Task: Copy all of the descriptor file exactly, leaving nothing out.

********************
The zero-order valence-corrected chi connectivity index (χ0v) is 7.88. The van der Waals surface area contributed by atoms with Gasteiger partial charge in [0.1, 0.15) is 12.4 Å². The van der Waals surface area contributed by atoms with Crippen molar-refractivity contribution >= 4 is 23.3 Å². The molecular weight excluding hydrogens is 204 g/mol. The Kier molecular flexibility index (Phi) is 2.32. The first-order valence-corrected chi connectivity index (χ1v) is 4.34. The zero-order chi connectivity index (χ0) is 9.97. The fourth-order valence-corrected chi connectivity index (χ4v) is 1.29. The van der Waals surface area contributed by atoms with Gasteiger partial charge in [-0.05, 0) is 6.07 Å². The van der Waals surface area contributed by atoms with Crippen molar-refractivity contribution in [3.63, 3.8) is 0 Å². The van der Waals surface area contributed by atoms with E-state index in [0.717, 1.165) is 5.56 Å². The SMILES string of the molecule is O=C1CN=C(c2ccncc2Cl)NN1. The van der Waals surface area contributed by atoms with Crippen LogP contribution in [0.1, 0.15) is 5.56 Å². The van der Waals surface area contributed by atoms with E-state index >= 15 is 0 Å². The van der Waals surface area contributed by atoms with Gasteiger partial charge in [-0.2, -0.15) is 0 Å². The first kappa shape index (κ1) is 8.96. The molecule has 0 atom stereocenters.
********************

The zero-order valence-corrected chi connectivity index (χ0v) is 7.88. The van der Waals surface area contributed by atoms with Gasteiger partial charge in [0.1, 0.15) is 12.4 Å². The van der Waals surface area contributed by atoms with Crippen molar-refractivity contribution >= 4 is 23.3 Å². The molecular weight excluding hydrogens is 204 g/mol. The Kier molecular flexibility index (Phi) is 2.32. The first-order valence-corrected chi connectivity index (χ1v) is 4.34. The zero-order chi connectivity index (χ0) is 9.97. The fourth-order valence-corrected chi connectivity index (χ4v) is 1.29. The van der Waals surface area contributed by atoms with Gasteiger partial charge in [-0.05, 0) is 6.07 Å². The van der Waals surface area contributed by atoms with Crippen molar-refractivity contribution in [3.63, 3.8) is 0 Å². The van der Waals surface area contributed by atoms with E-state index in [0.717, 1.165) is 5.56 Å². The SMILES string of the molecule is O=C1CN=C(c2ccncc2Cl)NN1. The van der Waals surface area contributed by atoms with Crippen LogP contribution in [0.1, 0.15) is 5.56 Å². The van der Waals surface area contributed by atoms with E-state index >= 15 is 0 Å². The van der Waals surface area contributed by atoms with Gasteiger partial charge in [-0.2, -0.15) is 0 Å². The first kappa shape index (κ1) is 8.96. The molecule has 0 atom stereocenters.